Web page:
6. Very well said! It reminds me of an interesting post on naming conventions and OO thinking in Carlo Pescio's blog:

    He mentions the -er suffix among the dangerous practices (Peter Coad's er-er principle).

    In a comment, when asked about Lexer and Parser, he points out that LexicalGrammar, Syntax, etc would be more object-oriented names, again following Coad's idea to look for the "managed" object behind the manag"er".

  7. Puts me in mind of

    Execution In The Kingdom Of Nouns

  8. Interestiong .. i read this the day after i replaced a load of manager classess wit ha service+repository pattern ... seems a bit coincidental. I do like the bold generalism of avoid 'er' and i like how you made it stick. Its a bit of work, but id be interested to see you you shuold do things like provider pattern.

  9. The distinction between "things ending in '-er'" and "nouns" is artificial. All of these are nouns, so calling the ones that you don't think count here nouns makes little sense.

    What you really mean to say is that we should avoid naming classes after *agentive* nouns -- nouns that are likely derived from verbs using the agentive suffix "-er". You're saying we should avoid creating classes for which you only actually know the intended functionality, but not the data encapsulating it.

    I disagree with this argument. In fact, the number of exceptions you list in your post let on how dangerously naive that piece of advice really is. Lots of applications benefit from an object-oriented service layer. Despite the fact that these aren't always named in an agentive fashion, these take an agentive semantic role in the basic flow of an application. Depending on what you mean by classes, you're basically saying that any kind of interface should also be avoided, because the only thing we know about these components are the functionalities they should have. You're also speaking out, then, against things like the bridge pattern, which allow us to plug and play different types of data formatting classes with different types of data rendering classes.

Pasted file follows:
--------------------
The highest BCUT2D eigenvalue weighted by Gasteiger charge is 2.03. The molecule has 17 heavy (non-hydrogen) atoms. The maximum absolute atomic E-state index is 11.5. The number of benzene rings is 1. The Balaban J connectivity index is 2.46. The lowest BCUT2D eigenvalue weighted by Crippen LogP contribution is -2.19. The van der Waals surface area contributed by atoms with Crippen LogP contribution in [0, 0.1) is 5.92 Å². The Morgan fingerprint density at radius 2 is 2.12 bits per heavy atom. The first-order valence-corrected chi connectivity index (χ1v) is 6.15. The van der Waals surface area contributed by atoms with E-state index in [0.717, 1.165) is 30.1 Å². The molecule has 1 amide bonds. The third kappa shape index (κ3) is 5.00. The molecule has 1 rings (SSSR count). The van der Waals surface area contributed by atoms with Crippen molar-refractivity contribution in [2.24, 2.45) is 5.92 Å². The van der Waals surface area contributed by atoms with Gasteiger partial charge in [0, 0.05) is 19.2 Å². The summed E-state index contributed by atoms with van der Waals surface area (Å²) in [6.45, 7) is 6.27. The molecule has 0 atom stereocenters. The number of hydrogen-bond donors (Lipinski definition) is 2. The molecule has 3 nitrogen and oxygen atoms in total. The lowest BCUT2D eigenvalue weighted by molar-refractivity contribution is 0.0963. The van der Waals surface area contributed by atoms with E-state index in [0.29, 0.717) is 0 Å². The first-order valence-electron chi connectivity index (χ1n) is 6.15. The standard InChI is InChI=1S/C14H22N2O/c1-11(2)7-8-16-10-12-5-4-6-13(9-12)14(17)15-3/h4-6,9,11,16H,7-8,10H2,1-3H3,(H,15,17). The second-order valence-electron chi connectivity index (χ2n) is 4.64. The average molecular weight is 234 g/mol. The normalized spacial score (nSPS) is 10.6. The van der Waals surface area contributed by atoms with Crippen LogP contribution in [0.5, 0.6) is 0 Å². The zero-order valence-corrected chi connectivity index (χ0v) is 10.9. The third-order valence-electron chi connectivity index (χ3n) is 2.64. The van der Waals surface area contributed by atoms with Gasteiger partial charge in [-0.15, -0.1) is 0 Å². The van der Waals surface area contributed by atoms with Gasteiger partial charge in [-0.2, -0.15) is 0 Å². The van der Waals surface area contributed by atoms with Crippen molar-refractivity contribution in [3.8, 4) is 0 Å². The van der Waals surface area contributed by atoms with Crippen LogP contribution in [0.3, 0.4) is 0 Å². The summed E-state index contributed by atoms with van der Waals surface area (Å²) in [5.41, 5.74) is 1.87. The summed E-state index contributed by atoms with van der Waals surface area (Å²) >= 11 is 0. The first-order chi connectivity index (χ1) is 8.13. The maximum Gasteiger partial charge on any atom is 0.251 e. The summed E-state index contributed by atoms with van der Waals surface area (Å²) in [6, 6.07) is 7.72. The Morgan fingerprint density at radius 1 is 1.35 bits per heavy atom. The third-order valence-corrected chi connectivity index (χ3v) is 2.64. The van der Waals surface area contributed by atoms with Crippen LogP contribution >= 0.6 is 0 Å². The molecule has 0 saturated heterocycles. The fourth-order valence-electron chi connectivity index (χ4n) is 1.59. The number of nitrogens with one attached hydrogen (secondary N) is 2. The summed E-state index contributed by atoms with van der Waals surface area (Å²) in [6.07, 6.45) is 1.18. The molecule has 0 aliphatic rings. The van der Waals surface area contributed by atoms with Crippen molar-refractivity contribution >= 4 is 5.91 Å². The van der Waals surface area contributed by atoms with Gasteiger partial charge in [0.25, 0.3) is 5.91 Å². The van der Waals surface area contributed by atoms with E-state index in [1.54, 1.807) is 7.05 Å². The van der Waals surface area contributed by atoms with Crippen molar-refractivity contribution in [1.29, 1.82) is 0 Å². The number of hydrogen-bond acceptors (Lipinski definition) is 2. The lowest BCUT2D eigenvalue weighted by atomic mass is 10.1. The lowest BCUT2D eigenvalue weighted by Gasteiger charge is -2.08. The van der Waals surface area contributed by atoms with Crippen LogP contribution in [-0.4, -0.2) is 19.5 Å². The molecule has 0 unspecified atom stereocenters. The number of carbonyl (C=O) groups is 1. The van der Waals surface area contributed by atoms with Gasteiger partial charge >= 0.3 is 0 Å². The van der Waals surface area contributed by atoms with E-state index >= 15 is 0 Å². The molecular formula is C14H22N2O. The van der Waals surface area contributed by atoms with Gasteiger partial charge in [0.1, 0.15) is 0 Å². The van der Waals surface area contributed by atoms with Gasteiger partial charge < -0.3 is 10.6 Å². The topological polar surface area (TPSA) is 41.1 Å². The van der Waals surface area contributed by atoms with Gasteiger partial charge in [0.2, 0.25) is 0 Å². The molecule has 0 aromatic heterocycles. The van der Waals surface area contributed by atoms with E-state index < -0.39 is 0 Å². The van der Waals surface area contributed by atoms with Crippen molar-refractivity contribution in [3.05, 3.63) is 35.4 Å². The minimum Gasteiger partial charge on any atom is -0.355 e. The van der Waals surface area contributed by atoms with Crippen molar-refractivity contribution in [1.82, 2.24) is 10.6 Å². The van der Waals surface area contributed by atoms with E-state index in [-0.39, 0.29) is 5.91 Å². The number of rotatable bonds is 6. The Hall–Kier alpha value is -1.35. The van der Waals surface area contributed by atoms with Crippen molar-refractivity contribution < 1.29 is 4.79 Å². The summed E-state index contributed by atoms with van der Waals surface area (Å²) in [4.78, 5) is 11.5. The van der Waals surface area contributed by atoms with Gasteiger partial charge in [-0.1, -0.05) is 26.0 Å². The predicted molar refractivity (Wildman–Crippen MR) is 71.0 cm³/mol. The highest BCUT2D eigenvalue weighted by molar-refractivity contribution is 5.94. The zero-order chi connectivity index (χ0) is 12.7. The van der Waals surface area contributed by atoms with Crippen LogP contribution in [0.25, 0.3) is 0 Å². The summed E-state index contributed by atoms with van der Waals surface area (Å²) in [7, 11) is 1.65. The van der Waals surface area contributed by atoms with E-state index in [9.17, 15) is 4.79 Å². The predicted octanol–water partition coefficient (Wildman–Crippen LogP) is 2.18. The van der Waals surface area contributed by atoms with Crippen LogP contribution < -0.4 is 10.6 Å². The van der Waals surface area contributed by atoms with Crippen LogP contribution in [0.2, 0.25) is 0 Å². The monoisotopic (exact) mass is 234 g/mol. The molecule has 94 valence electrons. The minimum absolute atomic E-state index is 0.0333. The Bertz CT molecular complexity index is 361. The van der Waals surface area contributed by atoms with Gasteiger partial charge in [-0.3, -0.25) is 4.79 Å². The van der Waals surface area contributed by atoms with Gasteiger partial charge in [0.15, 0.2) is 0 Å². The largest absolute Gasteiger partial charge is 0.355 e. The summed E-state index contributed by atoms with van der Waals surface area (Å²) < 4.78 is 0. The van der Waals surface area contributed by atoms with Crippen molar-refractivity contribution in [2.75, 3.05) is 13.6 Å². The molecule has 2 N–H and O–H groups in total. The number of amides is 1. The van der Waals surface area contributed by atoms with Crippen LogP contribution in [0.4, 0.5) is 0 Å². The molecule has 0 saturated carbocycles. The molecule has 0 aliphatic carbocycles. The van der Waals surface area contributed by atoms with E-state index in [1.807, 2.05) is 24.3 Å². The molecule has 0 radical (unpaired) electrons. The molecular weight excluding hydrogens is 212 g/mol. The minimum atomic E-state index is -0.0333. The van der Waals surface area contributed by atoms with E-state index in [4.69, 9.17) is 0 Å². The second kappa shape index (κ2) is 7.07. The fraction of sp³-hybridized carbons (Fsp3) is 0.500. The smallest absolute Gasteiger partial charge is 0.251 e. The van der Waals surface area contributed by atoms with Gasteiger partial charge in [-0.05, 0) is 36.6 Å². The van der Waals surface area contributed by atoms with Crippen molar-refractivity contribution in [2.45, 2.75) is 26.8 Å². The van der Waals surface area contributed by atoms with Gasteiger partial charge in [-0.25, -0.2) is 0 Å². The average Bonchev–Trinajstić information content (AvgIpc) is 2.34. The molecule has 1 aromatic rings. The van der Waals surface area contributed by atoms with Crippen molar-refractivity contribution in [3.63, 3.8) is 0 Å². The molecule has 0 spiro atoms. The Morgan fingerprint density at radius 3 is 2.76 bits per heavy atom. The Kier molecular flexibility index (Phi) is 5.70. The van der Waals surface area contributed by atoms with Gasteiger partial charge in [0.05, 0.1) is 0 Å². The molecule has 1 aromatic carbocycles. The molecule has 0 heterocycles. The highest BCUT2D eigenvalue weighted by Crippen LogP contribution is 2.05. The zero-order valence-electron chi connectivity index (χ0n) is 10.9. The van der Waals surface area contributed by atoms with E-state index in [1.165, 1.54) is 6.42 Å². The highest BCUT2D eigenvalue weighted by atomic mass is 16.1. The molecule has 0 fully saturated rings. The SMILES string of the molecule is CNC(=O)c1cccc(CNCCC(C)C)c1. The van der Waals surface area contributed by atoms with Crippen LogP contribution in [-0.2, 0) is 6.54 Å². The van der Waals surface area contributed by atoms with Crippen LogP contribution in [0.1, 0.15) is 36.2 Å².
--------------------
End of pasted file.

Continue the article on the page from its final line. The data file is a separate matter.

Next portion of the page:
At best, your advice is a reaction to kludgy lasagna code written by entry-level programmers with a limited skill set. At worst, it suggests we drop a lot of best practices and design patterns in software development because someone once noticed that there are a lot of poorly written classes that end in "-er" .

    1. He isn't arguing that the practice should extend to refusing to create classes that have only function and no data, like interfaces. Merely using a naming convention that promotes a mindset whereby one can often avoid scope/binding bloat. It doesn't mean you can't define appropriate classes by avoiding this rule of thumb, nor that you can't define inappropriate classes by following it.

      The only argument I might use against his piece of advice is that from a readability and productivity standpoint, precious space is wasted by being overly obtuse in following the rule (Parser => SyntaxGraphHeuristic), and that there are equally meaningless "non-agentive" names that don't actually improve the description mindset due to their ambiguous nature(Amplifier => AmplificationAgent).